The Hon Scott Morrison MP
Prime Minister
Via PM’s contact page

Dear Mr Morrison,

I refer to your support for a container terminal at the Port of Newcastle. You may wish to consider that the Port of Newcastle lease is unlawful under NSW legislation: the Commonwealth’s “Competition and Consumer Act 2010” (CCA) does not apply.

The NSW “Ports Assets (Authorised Transactions) Act 2012” (the Act) did not authorise the state government to lease the Port of Newcastle to the private sector for the purpose of funding the government’s contractual commitment to pay NSW Ports Pty Ltd for container traffic above a minimum specified cap at the Port of Newcastle. This cap is 30,000 TEUs per year on July 1 2013, increasing by six per cent per year, for 50 years.

Consequently, the Port of Newcastle was unlawfully leased to Port of Newcastle Investments Pty Ltd (PoN) on May 30 2014.

The Act did not authorise the government to lease Port Botany and Port Kembla to NSW Ports on May 31 2013 with an unfunded contractual commitment to pay NSW Ports for container traffic above the cap.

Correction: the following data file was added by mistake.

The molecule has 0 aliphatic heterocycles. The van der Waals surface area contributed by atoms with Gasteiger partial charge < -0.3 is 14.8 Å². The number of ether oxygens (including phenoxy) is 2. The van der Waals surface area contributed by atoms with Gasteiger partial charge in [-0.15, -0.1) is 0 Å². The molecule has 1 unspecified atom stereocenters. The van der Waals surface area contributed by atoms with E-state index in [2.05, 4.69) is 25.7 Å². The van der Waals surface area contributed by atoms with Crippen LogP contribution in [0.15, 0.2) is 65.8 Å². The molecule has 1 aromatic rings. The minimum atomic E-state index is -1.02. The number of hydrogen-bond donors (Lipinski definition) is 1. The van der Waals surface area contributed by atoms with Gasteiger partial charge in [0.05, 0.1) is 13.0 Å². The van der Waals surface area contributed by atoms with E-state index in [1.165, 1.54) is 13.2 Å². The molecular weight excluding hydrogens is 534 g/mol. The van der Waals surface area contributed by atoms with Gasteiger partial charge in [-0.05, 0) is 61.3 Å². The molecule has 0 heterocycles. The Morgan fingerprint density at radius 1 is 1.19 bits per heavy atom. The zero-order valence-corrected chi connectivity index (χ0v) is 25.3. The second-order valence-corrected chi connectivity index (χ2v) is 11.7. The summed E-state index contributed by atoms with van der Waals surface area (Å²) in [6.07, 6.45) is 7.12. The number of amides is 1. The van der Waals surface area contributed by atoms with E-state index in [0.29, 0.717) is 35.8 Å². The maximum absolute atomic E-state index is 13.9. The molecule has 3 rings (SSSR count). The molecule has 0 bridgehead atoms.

The government’s intended source of funds was the developer of a container terminal at the Port of Newcastle. The government required Mayfield Development Corporation Pty Ltd (Mayfield) to provide the funds as a condition of negotiating with the government to develop container capacity at the Port of Newcastle.

The government was not exempt from the CCA. Consequently, the government and NSW Ports may have contravened the CCA when Mayfield was required to fund the government’s commitment to pay NSW Ports. The government terminated its negotiation with Mayfield on November 8 2013 when Mayfield advised that it considered the requirement to be illegal under the CCA.

Unless the government leased the Port of Newcastle to the private sector for the purpose of a lessee funding the commitment to pay NSW Ports, the commitment remained unfunded.

The NSW Treasurer, the Hon Dominic Perrottet, has been asked to identify the section of the Act which the government claims authorises NSW Ports to be paid. The question asked is:

“Does the “Ports Assets (Authorised Transactions) Act 2012” authorise the government to pay NSW Ports Pty Ltd for container traffic above 30,000 TEUs a year as at 1 July 2013, increasing by six per cent a year for 50 years, at the Port of Newcastle?

“If so, which section?”

The Treasurer’s answer is due this week.

Yours faithfully,

Greg Cameron